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Kim Jong Un of North Korea keeps as many as 200,000 of his own citizens in prison camps. But to Donald Trump, he is a "smart cookie."
Rodrigo Duterte of the Philippines has bragged about killing drug dealers, and has been accused of encouraging thousands of vigilante killings. But President Trump invited him to the White House.
Vladimir Putin is alleged to have ordered the murders of journalists. Trump calls him a strong leader, and says America does a lot of killing, too.
The Trump administration may not have a coherent foreign policy yet, but one theme is emerging: The president seems to have a soft spot for despots.
Experts say Trump’s embrace of political strongmen is sending a message that the U.S. is abandoning its longstanding position as a defender of human rights and democracy around the world.
"We’re looking at a president who appears to align himself with autocrats, undermine the rule of law and is taking a step back from critical multilateral institutions," said Sarah Margon, Washington director of Human Rights Watch. "He’s signaling to partners, allies and even adversaries that human rights are not a key part of his foreign policy."
It’s not just Trump’s rhetoric. Breaking from years of tradition, Secretary of State Rex Tillerson skipped the State Department’s March release of its annual human rights report. He also lifted human rights conditions on the sale of arms to Bahrain, and declined to meet with dissidents on his first trip to Russia. The administration has threatened to quit the UN Human Rights Council, which experts call a flawed body that has nonetheless achieved some gains.
In addition to his warm words for the North Korean and Russian dictators and his invitation to a Philippines leader who has acknowledged personally killing drug suspects as the mayor of a southern city, Trump has also drawn criticism for calling Turkish President Recep Tayyip Erdogan last month to congratulate him on a referendum that greatly increased his powers. And Trump has long spoken warmly about Egypt’s president, Abdel Fattah el-Sisi, who has presided over a broad crackdown on dissent.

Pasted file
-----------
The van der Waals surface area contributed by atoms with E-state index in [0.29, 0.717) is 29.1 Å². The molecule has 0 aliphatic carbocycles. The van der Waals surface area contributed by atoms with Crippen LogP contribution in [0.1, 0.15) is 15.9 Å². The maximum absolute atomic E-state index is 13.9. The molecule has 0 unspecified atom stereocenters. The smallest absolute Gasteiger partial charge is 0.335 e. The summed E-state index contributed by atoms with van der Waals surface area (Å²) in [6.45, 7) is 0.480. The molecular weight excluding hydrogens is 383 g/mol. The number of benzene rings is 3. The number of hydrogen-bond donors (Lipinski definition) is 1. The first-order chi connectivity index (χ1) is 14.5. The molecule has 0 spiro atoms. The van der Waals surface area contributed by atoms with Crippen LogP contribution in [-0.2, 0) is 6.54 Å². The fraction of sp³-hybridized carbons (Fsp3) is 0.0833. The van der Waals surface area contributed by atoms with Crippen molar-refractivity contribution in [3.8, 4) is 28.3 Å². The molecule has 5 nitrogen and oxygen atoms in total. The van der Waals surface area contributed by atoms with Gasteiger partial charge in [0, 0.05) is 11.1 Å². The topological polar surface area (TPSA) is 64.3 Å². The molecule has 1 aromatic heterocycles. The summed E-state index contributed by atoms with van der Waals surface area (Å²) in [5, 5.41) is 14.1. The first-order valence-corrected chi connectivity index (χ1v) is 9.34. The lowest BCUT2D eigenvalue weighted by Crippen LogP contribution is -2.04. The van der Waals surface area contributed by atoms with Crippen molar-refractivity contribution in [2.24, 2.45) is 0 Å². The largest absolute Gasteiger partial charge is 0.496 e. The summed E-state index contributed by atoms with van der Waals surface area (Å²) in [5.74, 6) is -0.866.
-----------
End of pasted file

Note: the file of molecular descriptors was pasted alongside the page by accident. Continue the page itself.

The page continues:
The White House has said little to explain Trump’s embrace of unsavory leaders. Defending the praise of Kim, White House spokesman Sean Spicer reminded reporters that he is a head of state. Chief of Staff Reince Priebus suggested that the kind remarks about Duterte were intended to put pressure on North Korea, drawing scoffs from Asia experts.
"Obviously, there’s a human rights component that goes into all of this and so it’s a balance," Spicer told reporters Monday. "We want to make sure that our country, our people are protected ... This isn’t a simple yes-or-no kind of situation."
"We Don’t Care"
"The problem with the invitation to Duterte is that it steps away from a longstanding American practice that elevates human rights and our foreign policy," former acting CIA Director John McLaughlin told NBC News’ Andrea Mitchell. "What we're saying to others in the world is we don't care much about human rights. And the next time we try to make the case that we do they'll point to this kind of invitation as the rebuttal saying you're not really serious."
McLaughlin lamented that Trump "seems to admire strength and power in other leaders inordinately. Without looking at the downsides of how they exercise that power."
American foreign policy "always has to be a mix of pragmatism and idealism," he added. "But if the pragmatism and the expediency starts to outweigh the values that we try and project in the world. It almost always leads to trouble…Even though we may need a lot of friends in rough parts of the world, there are ways to get there without elaborately praising them. "
Trump’s latest round of praise for international rogues began Saturday night, when Trump issued a late night statement citing a "very friendly conversation" with Duterte and inviting him for a visit.
Then, in comments broadcast Sunday on CBS’ Face the Nation, Trump said this about Kim Jong Un:
"He was a young man of 26 or 27 when he took over from his father, when his father died. He’s dealing with obviously very tough people."
He added, "A lot of people, I’m sure, tried to take that power away, whether it was his uncle or anybody else. And he was able to do it, so obviously, he’s a pretty smart cookie."
"What we're saying to others in the world is we don't care much about human rights."
Kim had his uncle executed. Not fed to a pack of wild dogs, as some early stories had it – merely shot to death.
Trump has famously had almost nothing but praise for Putin, even when questioners confront him with the conclusions by Western governments that the Russian leader has ordered the murders of opponents and reporters.
In February, when then-Fox News host Bill O’Reilly pressed Trump about why he respects Putin, O’Reilly said, "But he's a killer though. Putin's a killer."
Trump responded: "There are a lot of killers. We’ve got a lot of killers. What, do you think our country is so innocent?"
The last president to be heavily criticized for de-emphasizing human rights in U.S. foreign policy was Ronald Reagan. He came into office having run against a Jimmy Carter approach that made human rights central to nearly every policy decision.
But Reagan was operating out of a desire to win the Cold War, and he never stopped criticizing the Soviet Union’s human rights record. By the end of his second term, he was credited with a turnaround on human rights. In more recent times, both George W. Bush and Barack Obama sought to promote democracy and punish oppressive regimes.